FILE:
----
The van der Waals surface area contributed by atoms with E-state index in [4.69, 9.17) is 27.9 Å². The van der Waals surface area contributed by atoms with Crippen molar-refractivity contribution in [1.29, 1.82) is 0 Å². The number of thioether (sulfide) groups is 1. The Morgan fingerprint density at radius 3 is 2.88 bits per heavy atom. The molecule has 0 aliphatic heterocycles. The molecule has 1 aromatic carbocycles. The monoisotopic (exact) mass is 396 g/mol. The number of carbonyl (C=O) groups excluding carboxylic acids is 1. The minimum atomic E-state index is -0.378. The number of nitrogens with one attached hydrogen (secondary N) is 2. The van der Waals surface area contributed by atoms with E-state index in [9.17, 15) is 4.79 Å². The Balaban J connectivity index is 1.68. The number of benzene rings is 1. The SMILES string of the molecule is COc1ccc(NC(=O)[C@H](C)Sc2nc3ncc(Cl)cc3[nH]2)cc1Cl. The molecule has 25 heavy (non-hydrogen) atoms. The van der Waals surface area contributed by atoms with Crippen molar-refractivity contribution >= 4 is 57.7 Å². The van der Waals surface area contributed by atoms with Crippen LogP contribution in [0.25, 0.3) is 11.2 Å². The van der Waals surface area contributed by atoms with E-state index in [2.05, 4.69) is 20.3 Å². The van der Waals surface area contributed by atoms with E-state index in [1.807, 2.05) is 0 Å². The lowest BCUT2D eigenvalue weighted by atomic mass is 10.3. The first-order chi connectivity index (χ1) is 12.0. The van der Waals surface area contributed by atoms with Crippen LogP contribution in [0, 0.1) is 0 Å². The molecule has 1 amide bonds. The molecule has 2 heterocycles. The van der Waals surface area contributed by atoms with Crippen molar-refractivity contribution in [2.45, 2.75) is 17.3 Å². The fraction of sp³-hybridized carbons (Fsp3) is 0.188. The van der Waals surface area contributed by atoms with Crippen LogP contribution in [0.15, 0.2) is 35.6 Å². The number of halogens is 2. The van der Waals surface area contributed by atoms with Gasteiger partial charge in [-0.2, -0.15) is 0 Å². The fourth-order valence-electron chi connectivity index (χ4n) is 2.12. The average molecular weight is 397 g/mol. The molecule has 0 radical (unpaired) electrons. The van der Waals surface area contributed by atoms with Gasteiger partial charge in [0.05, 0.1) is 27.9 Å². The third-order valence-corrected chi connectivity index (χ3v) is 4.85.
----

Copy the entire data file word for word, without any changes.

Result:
The van der Waals surface area contributed by atoms with E-state index in [4.69, 9.17) is 27.9 Å². The van der Waals surface area contributed by atoms with Crippen molar-refractivity contribution in [1.29, 1.82) is 0 Å². The number of thioether (sulfide) groups is 1. The Morgan fingerprint density at radius 3 is 2.88 bits per heavy atom. The molecule has 0 aliphatic heterocycles. The molecule has 1 aromatic carbocycles. The monoisotopic (exact) mass is 396 g/mol. The number of carbonyl (C=O) groups excluding carboxylic acids is 1. The minimum atomic E-state index is -0.378. The number of nitrogens with one attached hydrogen (secondary N) is 2. The van der Waals surface area contributed by atoms with E-state index in [9.17, 15) is 4.79 Å². The Balaban J connectivity index is 1.68. The number of benzene rings is 1. The SMILES string of the molecule is COc1ccc(NC(=O)[C@H](C)Sc2nc3ncc(Cl)cc3[nH]2)cc1Cl. The molecule has 25 heavy (non-hydrogen) atoms. The van der Waals surface area contributed by atoms with Crippen molar-refractivity contribution >= 4 is 57.7 Å². The van der Waals surface area contributed by atoms with Crippen LogP contribution in [0.25, 0.3) is 11.2 Å². The van der Waals surface area contributed by atoms with E-state index in [2.05, 4.69) is 20.3 Å². The van der Waals surface area contributed by atoms with E-state index in [1.807, 2.05) is 0 Å². The lowest BCUT2D eigenvalue weighted by atomic mass is 10.3. The first-order chi connectivity index (χ1) is 12.0. The van der Waals surface area contributed by atoms with Crippen LogP contribution in [0, 0.1) is 0 Å². The molecule has 1 amide bonds. The molecule has 2 heterocycles. The van der Waals surface area contributed by atoms with Crippen molar-refractivity contribution in [2.45, 2.75) is 17.3 Å². The fraction of sp³-hybridized carbons (Fsp3) is 0.188. The van der Waals surface area contributed by atoms with Crippen LogP contribution in [0.15, 0.2) is 35.6 Å². The number of halogens is 2. The van der Waals surface area contributed by atoms with Gasteiger partial charge in [-0.2, -0.15) is 0 Å². The fourth-order valence-electron chi connectivity index (χ4n) is 2.12. The average molecular weight is 397 g/mol. The molecule has 0 radical (unpaired) electrons. The van der Waals surface area contributed by atoms with Gasteiger partial charge in [0.05, 0.1) is 27.9 Å². The third-order valence-corrected chi connectivity index (χ3v) is 4.85.